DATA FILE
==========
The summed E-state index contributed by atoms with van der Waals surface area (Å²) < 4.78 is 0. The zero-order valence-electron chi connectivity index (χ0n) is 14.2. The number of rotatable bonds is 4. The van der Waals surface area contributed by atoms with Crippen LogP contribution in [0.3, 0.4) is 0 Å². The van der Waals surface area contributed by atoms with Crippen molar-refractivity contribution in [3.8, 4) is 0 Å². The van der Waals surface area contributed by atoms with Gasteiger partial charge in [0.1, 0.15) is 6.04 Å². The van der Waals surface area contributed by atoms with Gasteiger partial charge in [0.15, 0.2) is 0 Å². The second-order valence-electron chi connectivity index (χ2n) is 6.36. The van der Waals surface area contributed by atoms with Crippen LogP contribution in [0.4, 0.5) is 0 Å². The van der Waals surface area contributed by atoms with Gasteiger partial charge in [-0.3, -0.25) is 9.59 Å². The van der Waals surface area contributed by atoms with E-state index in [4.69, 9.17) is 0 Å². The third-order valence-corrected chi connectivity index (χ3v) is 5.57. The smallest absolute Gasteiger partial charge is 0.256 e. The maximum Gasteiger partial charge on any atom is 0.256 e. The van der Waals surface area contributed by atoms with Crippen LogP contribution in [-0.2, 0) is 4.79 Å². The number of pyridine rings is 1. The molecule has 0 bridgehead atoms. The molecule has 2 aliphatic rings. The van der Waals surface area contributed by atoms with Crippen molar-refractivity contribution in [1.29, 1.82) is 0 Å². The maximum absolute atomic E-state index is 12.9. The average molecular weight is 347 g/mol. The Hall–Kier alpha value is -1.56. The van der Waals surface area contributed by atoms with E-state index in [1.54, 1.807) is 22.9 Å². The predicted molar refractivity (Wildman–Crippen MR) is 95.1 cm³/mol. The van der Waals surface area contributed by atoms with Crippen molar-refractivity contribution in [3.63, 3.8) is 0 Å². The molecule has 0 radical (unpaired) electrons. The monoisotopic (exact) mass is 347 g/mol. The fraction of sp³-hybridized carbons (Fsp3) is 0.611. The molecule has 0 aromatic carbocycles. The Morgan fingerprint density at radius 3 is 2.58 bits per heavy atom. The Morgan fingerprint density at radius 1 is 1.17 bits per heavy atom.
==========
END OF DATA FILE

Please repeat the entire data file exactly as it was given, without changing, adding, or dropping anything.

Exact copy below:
The summed E-state index contributed by atoms with van der Waals surface area (Å²) < 4.78 is 0. The zero-order valence-electron chi connectivity index (χ0n) is 14.2. The number of rotatable bonds is 4. The van der Waals surface area contributed by atoms with Crippen LogP contribution in [0.3, 0.4) is 0 Å². The van der Waals surface area contributed by atoms with Crippen molar-refractivity contribution in [3.8, 4) is 0 Å². The van der Waals surface area contributed by atoms with Gasteiger partial charge in [0.1, 0.15) is 6.04 Å². The van der Waals surface area contributed by atoms with Gasteiger partial charge in [0.15, 0.2) is 0 Å². The second-order valence-electron chi connectivity index (χ2n) is 6.36. The van der Waals surface area contributed by atoms with Crippen LogP contribution in [0.4, 0.5) is 0 Å². The van der Waals surface area contributed by atoms with Gasteiger partial charge in [-0.3, -0.25) is 9.59 Å². The van der Waals surface area contributed by atoms with E-state index in [4.69, 9.17) is 0 Å². The third-order valence-corrected chi connectivity index (χ3v) is 5.57. The smallest absolute Gasteiger partial charge is 0.256 e. The maximum Gasteiger partial charge on any atom is 0.256 e. The van der Waals surface area contributed by atoms with Crippen LogP contribution in [-0.2, 0) is 4.79 Å². The number of pyridine rings is 1. The molecule has 0 bridgehead atoms. The molecule has 2 aliphatic rings. The van der Waals surface area contributed by atoms with Crippen molar-refractivity contribution in [1.29, 1.82) is 0 Å². The maximum absolute atomic E-state index is 12.9. The average molecular weight is 347 g/mol. The Hall–Kier alpha value is -1.56. The van der Waals surface area contributed by atoms with E-state index in [1.54, 1.807) is 22.9 Å². The predicted molar refractivity (Wildman–Crippen MR) is 95.1 cm³/mol. The van der Waals surface area contributed by atoms with Crippen molar-refractivity contribution in [3.63, 3.8) is 0 Å². The molecule has 0 radical (unpaired) electrons. The monoisotopic (exact) mass is 347 g/mol. The fraction of sp³-hybridized carbons (Fsp3) is 0.611. The molecule has 0 aromatic carbocycles. The Morgan fingerprint density at radius 3 is 2.58 bits per heavy atom. The Morgan fingerprint density at radius 1 is 1.17 bits per heavy atom.